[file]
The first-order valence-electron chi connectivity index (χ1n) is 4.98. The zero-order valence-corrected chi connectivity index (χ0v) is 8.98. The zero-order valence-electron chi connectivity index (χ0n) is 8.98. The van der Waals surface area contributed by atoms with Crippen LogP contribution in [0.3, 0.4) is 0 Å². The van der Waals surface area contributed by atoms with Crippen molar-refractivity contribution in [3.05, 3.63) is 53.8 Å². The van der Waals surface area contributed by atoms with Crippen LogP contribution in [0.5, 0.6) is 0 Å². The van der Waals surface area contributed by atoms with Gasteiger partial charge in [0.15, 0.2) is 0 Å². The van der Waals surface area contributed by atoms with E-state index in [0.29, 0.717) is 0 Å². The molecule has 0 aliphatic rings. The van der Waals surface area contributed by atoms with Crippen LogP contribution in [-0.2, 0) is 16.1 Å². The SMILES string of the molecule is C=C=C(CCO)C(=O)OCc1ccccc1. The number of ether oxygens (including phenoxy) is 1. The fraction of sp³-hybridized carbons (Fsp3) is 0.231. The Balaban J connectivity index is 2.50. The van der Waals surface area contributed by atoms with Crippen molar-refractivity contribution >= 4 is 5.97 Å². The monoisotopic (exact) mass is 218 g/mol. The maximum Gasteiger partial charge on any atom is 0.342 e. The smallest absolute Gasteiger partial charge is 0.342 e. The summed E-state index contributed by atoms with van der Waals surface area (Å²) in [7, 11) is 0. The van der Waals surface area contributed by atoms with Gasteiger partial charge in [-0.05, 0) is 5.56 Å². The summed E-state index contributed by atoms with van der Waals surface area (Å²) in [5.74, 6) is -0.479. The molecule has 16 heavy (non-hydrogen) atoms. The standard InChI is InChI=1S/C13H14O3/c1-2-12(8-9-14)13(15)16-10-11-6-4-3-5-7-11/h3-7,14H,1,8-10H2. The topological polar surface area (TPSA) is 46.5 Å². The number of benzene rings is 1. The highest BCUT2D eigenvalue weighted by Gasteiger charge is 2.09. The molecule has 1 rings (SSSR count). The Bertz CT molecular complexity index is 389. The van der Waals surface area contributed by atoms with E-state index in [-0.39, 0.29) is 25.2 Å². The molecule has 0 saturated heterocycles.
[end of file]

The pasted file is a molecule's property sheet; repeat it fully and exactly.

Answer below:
The first-order valence-electron chi connectivity index (χ1n) is 4.98. The zero-order valence-corrected chi connectivity index (χ0v) is 8.98. The zero-order valence-electron chi connectivity index (χ0n) is 8.98. The van der Waals surface area contributed by atoms with Crippen LogP contribution in [0.3, 0.4) is 0 Å². The van der Waals surface area contributed by atoms with Crippen molar-refractivity contribution in [3.05, 3.63) is 53.8 Å². The van der Waals surface area contributed by atoms with Crippen LogP contribution in [0.5, 0.6) is 0 Å². The van der Waals surface area contributed by atoms with Gasteiger partial charge in [0.15, 0.2) is 0 Å². The van der Waals surface area contributed by atoms with E-state index in [0.29, 0.717) is 0 Å². The molecule has 0 aliphatic rings. The van der Waals surface area contributed by atoms with Crippen LogP contribution in [-0.2, 0) is 16.1 Å². The SMILES string of the molecule is C=C=C(CCO)C(=O)OCc1ccccc1. The number of ether oxygens (including phenoxy) is 1. The fraction of sp³-hybridized carbons (Fsp3) is 0.231. The Balaban J connectivity index is 2.50. The van der Waals surface area contributed by atoms with Crippen molar-refractivity contribution >= 4 is 5.97 Å². The monoisotopic (exact) mass is 218 g/mol. The maximum Gasteiger partial charge on any atom is 0.342 e. The smallest absolute Gasteiger partial charge is 0.342 e. The summed E-state index contributed by atoms with van der Waals surface area (Å²) in [7, 11) is 0. The van der Waals surface area contributed by atoms with Gasteiger partial charge in [-0.05, 0) is 5.56 Å². The summed E-state index contributed by atoms with van der Waals surface area (Å²) in [5.74, 6) is -0.479. The molecule has 16 heavy (non-hydrogen) atoms. The standard InChI is InChI=1S/C13H14O3/c1-2-12(8-9-14)13(15)16-10-11-6-4-3-5-7-11/h3-7,14H,1,8-10H2. The topological polar surface area (TPSA) is 46.5 Å². The number of benzene rings is 1. The highest BCUT2D eigenvalue weighted by Gasteiger charge is 2.09. The molecule has 1 rings (SSSR count). The Bertz CT molecular complexity index is 389. The van der Waals surface area contributed by atoms with E-state index in [-0.39, 0.29) is 25.2 Å². The molecule has 0 saturated heterocycles.